Sales excellence begins at the beginning – identifying leads

Lead identification

In today’s competitive markets, companies cannot rely on Marketing as the sole source of leads – Sales needs to be in the game.

When Sales joins the contest, they must come equipped with a plan of action. Sales leadership needs to answer at least the following questions:

  • What priority will be placed on providing leads?
  • Do our technical and support team members have a role to play, if so has that been communicated?
  • Do the sales reps know their level of responsibility for developing leads and are they held accountable, if not how do we correct that?

Many companies hold their sales team accountable for lead identification and have provided the training to help them get it right.  For those who are less far along and are looking to do a better job, here are some best practices for identifying new business.

  • Mutual benefits are the most frequent outcome. Obtaining a reference is sometimes viewed as self-serving and even inappropriate so some sales reps feel uncomfortable asking for one.   When the reference is for someone in another division they are often hesitant because they don’t have ultimate control and they don’t want things to get messed up.

However, all that is seldom the situation.  In most case, references turn into an interaction that is positive or a project that is highly successful.  This means the person providing the reference benefits as much as the person receiving it.

  • Timing matters. For example, if a solution has just been implemented or a project has just been completed and you are getting positive feedback on the work, asking your customer contact if someone else in the organization could benefit from correlated types of efforts is likely to be well received.

On the other hand, it is possible to imagine scenarios where asking for a reference might be more difficult.  So, a best practice for optimizing customer referencing is planning ahead.  Ask for a reference or for the right to ask for a future reference when the situation and timing is right.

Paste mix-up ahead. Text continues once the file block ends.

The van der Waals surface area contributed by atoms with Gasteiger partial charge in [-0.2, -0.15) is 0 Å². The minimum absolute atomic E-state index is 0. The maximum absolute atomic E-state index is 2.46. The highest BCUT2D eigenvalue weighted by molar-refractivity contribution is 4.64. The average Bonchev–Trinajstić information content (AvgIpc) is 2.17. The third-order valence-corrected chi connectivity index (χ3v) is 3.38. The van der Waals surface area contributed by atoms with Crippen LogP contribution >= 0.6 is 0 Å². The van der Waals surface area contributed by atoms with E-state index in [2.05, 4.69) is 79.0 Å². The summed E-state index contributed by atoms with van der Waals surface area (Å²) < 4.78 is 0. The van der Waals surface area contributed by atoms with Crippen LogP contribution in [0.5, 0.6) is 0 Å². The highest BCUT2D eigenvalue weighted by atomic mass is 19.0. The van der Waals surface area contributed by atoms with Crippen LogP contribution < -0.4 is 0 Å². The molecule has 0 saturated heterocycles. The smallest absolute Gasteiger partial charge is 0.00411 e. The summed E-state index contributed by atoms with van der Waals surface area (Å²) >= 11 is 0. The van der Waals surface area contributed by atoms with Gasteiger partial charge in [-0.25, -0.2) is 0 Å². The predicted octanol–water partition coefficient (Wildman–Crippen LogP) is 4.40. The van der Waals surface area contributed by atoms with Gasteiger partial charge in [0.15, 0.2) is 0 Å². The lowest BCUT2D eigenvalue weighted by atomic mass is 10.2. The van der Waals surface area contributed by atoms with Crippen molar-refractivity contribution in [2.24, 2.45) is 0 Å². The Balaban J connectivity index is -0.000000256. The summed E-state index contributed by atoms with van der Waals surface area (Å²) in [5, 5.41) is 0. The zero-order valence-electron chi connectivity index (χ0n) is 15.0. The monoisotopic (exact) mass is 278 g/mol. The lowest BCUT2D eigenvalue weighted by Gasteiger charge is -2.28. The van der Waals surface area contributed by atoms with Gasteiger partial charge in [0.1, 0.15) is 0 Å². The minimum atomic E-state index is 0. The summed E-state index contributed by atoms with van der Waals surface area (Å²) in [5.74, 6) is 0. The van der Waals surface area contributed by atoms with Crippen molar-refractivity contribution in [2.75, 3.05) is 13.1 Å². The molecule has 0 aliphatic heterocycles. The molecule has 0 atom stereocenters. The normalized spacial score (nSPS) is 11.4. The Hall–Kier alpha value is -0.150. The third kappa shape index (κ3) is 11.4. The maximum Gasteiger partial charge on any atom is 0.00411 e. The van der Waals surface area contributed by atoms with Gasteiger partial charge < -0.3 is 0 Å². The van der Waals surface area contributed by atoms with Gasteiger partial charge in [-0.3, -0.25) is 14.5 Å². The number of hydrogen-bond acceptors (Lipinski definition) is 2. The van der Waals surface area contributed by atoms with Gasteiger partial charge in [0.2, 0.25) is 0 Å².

• Departmental moves. A typical customer scenario that is an excellent source for lead identification is when a customer with whom you have worked moves to another department inside the same organization.  The move can provide either a lead you can develop or a lead you could pass on to a colleague in another division of company.  In either case you are identifying a potential lead and maintaining the customer relationship.
  • New job – new company. Top performers are particularly good at keeping track of customers that move to a new company.  If you have worked successfully with a customer and they take a position at another company, this is an ideal source for identifying new leads.  The “frosting on the cake” is they often have taken a higher position.  Top performers go out of their way to keep track of customers as they move from one organization to another.

One of the traps in major account selling is pursuing bad business which is what tends to happen if leads are in short supply.  All members of the sales team from the account executives to the technical support staff can help identify leads.  The caveat is their responsibility must be delineated and the front-line managers must provide guidance.

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©2013 Sales Horizons, LLC

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About Richard Ruff

For more than 30 years Dr. Richard Ruff and Dr. Janet Spirer - the founders of Sales Horizons - have worked with the Fortune 1000 - such as UPS, Canon USA, Smith & Nephew, Boston Scientific, Owens & Minor, Textron - to design and develop sales training programs. During his career Dick has authored numerous articles related to sales effectiveness and co-authored "Managing Major Sales", a book about sales management, "Parlez-Vous Business" which helps sales people integrate the language of business into the sales process, and "Getting Partnering Right" – a research based work on the best practices for forming strategic selling alliances. Dr. Ruff received his Ph.D. in Organizational Psychology from the University of Tennessee and a B.S. from Rennsselaer Polytechnic Institute.
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